# Why there are nodes in orbital?

I know that because Schrödinger equations solution for probability of that region is 0, but I was looking for an intuitive explanation.

How can you intuitively explain the existence of nodes in an orbital?

• I have no way of knowing what would fit in your mind and what would not. – Ivan Neretin Aug 24 '16 at 16:21
• I don't think kids in high school have the tools to do that @Ivan. – Akshar Gandhi Aug 24 '16 at 16:25
• @ahmad The point of all this discussion is, there is another property of matter, which is not intuitive at all. The "property" $F=ma$ is intuitive because we see it everywhere. Schrodinger's equation is another such "property", which is not at all intuitive. It is this property that gives birth to those nodes. You will have to study a little bit of quantum mechanics to understand more of it. Food for thought: "Properties" like the electrostatic force and so on also apply at that scale, along with this new one. – FreezingFire Aug 24 '16 at 17:41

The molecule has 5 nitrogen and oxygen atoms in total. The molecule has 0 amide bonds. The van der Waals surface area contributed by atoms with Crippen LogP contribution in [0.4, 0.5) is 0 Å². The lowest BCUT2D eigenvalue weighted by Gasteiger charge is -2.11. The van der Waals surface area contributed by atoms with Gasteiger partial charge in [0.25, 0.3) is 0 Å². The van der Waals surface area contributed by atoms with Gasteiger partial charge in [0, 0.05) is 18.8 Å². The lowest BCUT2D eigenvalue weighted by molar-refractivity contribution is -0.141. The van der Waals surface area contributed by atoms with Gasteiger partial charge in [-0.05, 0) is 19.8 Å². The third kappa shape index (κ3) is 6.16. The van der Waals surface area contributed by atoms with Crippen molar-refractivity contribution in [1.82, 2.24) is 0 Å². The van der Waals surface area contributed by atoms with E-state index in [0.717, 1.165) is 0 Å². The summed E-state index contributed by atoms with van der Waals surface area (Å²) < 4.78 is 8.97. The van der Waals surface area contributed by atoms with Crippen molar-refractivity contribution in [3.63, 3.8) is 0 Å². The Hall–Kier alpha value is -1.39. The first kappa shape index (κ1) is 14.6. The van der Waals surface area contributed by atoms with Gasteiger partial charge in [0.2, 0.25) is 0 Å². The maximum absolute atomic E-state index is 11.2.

• en.wikipedia.org/wiki/Vibrations_of_a_circular_membrane – permeakra Aug 24 '16 at 19:07
• @getafix Let's keep it friendly, please (re: your first comment). Thanks! – jonsca Aug 25 '16 at 0:33

Imagine a tight rope with fixed ends (like a string in a guitar). If you shake it it will vibrate. Both ends remains fixed. If you take a high frame rate video and see it in slow motion, at a fixed horizontal length (let say $x$ positions) the rope will oscillate up and down with some amplitude. It can be seen one or more intermediate $x$ positions that remains always with null amplitude (if it is in state close to a stationary one). There you have nodes in one dimensional string.
• Just to add to this, the 3D analogue of the "fixed ends" of the rope is the requirement that the wavefunction be square-integrable (aka normalisable), i.e. $\psi \to 0$ as $r \to \infty$. That would explain the presence of the radial nodes, angular nodes are a bit harder to justify imo. – orthocresol Aug 25 '16 at 4:41